For all the attention surrounding Thomas Jones’ departure and LaDainian Tomlinson’s arrival, let’s keep one thing in mind. Despite the big-name aura surrounding both players, we’re talking about a backup running back position for the Jets.
I’m not saying the out-with-one-proven-veteran-and-in-with-another is not an important part of the Jets’ roster situation for the 2010 season. But this is not the move that will be the deciding factor in whether the Jets can take the next step in their quest for a Super Bowl championship.
The running back who holds the answer to that question was not a factor in this latest game of musical running backs. Shonn Greene is already on the roster, and he’s the guy that will make the Jets’ running game go.
Whether it was Jones or Tomlinson, Greene is the one who will determine whether the Jets repeat as the league’s No. 1 rushing attack and make another legitimate playoff run, or whether they suffer a letdown that is not atypical in a league where parity still rules the day.
That’s not to say the L.T.-for-Jones transaction isn’t important. It is. The tradeoff will figure not only into what happens on the field, but what happens in the locker room, too. Jones was arguably the best locker room guy on the entire team, and his loss will not easily be offset.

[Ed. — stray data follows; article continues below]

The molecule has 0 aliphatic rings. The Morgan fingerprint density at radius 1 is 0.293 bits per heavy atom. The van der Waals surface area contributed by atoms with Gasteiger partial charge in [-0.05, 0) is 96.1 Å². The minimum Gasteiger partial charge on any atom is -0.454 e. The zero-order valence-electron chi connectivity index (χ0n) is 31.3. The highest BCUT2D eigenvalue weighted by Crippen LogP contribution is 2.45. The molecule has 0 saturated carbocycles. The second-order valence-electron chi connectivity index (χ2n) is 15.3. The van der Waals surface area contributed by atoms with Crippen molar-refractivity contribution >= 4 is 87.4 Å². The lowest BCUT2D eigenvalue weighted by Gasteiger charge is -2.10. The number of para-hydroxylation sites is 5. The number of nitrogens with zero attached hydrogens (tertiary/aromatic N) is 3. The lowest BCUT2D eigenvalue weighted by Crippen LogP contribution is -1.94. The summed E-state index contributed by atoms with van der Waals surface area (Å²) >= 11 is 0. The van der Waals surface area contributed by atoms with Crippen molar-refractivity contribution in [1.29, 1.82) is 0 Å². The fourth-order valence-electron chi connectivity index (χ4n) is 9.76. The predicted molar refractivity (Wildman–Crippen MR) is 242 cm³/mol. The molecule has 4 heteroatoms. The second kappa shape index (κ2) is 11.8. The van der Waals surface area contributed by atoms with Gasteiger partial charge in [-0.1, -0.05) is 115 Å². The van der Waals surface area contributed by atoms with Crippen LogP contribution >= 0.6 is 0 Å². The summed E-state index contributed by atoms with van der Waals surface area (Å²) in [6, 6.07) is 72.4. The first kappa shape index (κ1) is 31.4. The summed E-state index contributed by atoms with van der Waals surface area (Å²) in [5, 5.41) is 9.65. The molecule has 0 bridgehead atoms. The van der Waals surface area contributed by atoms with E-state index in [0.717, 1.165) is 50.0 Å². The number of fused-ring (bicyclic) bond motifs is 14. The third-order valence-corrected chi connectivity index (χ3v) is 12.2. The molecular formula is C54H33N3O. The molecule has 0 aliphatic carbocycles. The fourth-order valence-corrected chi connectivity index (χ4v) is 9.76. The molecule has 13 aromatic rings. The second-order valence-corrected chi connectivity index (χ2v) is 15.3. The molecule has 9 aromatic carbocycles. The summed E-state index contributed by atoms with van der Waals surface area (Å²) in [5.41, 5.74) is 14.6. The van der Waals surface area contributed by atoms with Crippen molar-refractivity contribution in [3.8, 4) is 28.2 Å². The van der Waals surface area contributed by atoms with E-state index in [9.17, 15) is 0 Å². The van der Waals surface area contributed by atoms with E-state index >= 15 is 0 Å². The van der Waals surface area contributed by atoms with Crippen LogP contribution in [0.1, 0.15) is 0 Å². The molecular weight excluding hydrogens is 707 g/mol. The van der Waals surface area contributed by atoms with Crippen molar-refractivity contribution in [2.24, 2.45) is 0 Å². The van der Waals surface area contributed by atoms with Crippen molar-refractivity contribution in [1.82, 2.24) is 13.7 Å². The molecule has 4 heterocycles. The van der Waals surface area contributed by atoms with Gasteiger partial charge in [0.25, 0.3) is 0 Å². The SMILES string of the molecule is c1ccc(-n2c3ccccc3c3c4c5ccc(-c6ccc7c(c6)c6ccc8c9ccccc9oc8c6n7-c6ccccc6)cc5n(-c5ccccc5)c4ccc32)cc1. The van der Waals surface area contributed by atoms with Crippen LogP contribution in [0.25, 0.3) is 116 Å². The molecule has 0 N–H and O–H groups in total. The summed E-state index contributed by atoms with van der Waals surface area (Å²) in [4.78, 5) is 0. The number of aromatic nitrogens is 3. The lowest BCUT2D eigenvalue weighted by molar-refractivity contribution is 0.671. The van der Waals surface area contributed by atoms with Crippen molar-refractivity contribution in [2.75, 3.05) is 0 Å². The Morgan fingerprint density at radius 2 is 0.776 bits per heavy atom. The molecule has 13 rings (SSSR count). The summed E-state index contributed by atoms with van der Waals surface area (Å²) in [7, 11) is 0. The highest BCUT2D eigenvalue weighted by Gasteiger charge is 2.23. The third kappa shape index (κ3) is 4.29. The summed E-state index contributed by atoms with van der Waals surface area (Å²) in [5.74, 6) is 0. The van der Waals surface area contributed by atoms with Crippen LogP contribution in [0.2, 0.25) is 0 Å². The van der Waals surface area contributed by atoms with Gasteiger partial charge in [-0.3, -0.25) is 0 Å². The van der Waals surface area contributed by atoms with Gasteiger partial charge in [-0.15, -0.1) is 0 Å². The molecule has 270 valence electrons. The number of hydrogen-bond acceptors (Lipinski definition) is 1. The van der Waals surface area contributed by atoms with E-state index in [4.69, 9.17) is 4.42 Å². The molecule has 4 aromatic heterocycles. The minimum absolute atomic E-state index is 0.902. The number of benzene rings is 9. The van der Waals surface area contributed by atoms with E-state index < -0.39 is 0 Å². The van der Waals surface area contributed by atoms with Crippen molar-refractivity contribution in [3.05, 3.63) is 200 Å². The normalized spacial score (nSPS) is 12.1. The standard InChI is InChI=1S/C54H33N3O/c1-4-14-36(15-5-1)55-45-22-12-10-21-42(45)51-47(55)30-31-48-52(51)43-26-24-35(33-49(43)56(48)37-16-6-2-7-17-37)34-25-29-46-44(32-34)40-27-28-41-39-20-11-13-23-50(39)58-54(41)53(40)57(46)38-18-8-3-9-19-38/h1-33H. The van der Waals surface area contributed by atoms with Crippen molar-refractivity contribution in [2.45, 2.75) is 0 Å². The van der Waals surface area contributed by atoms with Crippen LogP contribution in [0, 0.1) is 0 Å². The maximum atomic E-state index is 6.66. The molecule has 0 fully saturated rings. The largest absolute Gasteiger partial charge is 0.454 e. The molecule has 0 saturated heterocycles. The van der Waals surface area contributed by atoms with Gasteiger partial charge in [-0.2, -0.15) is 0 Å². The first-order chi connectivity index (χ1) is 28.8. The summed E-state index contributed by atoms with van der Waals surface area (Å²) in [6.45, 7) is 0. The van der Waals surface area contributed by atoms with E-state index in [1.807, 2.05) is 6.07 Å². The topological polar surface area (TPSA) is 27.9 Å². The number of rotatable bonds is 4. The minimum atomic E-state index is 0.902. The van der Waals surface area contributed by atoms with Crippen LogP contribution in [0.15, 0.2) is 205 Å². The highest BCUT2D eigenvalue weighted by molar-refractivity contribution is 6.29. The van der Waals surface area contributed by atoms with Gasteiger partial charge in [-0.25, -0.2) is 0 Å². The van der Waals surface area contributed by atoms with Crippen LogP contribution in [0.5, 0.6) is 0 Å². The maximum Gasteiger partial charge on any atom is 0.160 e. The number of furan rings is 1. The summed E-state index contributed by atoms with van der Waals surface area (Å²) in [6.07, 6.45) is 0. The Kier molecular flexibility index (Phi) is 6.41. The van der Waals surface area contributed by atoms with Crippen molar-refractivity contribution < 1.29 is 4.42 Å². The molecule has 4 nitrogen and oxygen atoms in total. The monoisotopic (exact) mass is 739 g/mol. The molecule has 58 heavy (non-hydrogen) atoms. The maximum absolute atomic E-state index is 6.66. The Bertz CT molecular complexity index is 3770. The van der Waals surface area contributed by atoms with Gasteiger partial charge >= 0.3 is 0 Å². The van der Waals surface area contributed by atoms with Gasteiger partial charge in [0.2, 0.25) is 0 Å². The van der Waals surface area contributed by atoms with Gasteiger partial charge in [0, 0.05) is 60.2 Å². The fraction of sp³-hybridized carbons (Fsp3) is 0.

But Tomlinson was also a highly respected figure in the Chargers’ room, and it’s expected that his future Hall of Fame presence with the Jets will go a long way toward making up for Jones’ loss. He'll also be a worthy mentor for Greene, who was tutored quite well last season by Jones.
Of more immediate concern is what happens on the field, of course. And there’s no way of telling whether the Jets’ belief that Jones was about to fall off a cliff production-wise will turn out to be true. Or whether their gamble that Tomlinson will be any better than he was last year, the worst statistical season of his career, will pan out.
Jones (1,402) rushed for nearly twice the yardage as Tomlinson (730), but he did so behind an offensive line widely regarded as the best in pro football. If Tomlinson can take advantage of the blocking offered by the Jets, then there’s a chance he’ll at least provide a change-of-pace from the bruising Greene to make the Jets’ offense better. And I do think Tomlinson can thrive in a role where he isn’t the feature back, as long as he makes the psychological adjustment from being the go-to guy the first nine years of his career. But at age 30 and heading into his 10th season, he is not the force he once was.
Jones, meanwhile, gets his fresh start with the Chiefs, who signed him to a two-year deal. And he will no doubt be anxious to prove the Jets made a mistake by letting him go. Same with Tomlinson, who will try and show the Chargers they gave up on him too soon.
But if this season will be another special one for the Jets, it’s not going to be about what Tomlinson does. It’s all about the guy he’ll be playing behind.